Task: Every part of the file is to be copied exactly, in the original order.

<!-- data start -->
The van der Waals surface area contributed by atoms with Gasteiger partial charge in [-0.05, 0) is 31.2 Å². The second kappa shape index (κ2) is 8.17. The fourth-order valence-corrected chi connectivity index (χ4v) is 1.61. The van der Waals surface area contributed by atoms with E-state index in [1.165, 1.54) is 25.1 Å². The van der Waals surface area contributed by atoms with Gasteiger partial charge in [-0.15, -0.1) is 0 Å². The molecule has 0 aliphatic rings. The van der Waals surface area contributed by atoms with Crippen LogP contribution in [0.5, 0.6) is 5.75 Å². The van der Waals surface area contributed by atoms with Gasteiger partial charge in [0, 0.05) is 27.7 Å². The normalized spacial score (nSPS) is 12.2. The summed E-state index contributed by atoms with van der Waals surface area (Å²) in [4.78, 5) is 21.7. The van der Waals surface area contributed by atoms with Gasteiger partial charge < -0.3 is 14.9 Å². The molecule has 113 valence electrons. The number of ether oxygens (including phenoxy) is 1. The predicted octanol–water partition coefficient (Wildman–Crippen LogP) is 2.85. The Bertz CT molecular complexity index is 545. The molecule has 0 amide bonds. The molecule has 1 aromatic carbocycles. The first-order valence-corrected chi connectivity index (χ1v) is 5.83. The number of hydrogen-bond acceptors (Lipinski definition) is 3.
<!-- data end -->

The van der Waals surface area contributed by atoms with Gasteiger partial charge in [-0.05, 0) is 31.2 Å². The second kappa shape index (κ2) is 8.17. The fourth-order valence-corrected chi connectivity index (χ4v) is 1.61. The van der Waals surface area contributed by atoms with E-state index in [1.165, 1.54) is 25.1 Å². The van der Waals surface area contributed by atoms with Gasteiger partial charge in [-0.15, -0.1) is 0 Å². The molecule has 0 aliphatic rings. The van der Waals surface area contributed by atoms with Crippen LogP contribution in [0.5, 0.6) is 5.75 Å². The van der Waals surface area contributed by atoms with Gasteiger partial charge in [0, 0.05) is 27.7 Å². The normalized spacial score (nSPS) is 12.2. The summed E-state index contributed by atoms with van der Waals surface area (Å²) in [4.78, 5) is 21.7. The van der Waals surface area contributed by atoms with Gasteiger partial charge < -0.3 is 14.9 Å². The molecule has 113 valence electrons. The number of ether oxygens (including phenoxy) is 1. The predicted octanol–water partition coefficient (Wildman–Crippen LogP) is 2.85. The Bertz CT molecular complexity index is 545. The molecule has 0 amide bonds. The molecule has 1 aromatic carbocycles. The first-order valence-corrected chi connectivity index (χ1v) is 5.83. The number of hydrogen-bond acceptors (Lipinski definition) is 3.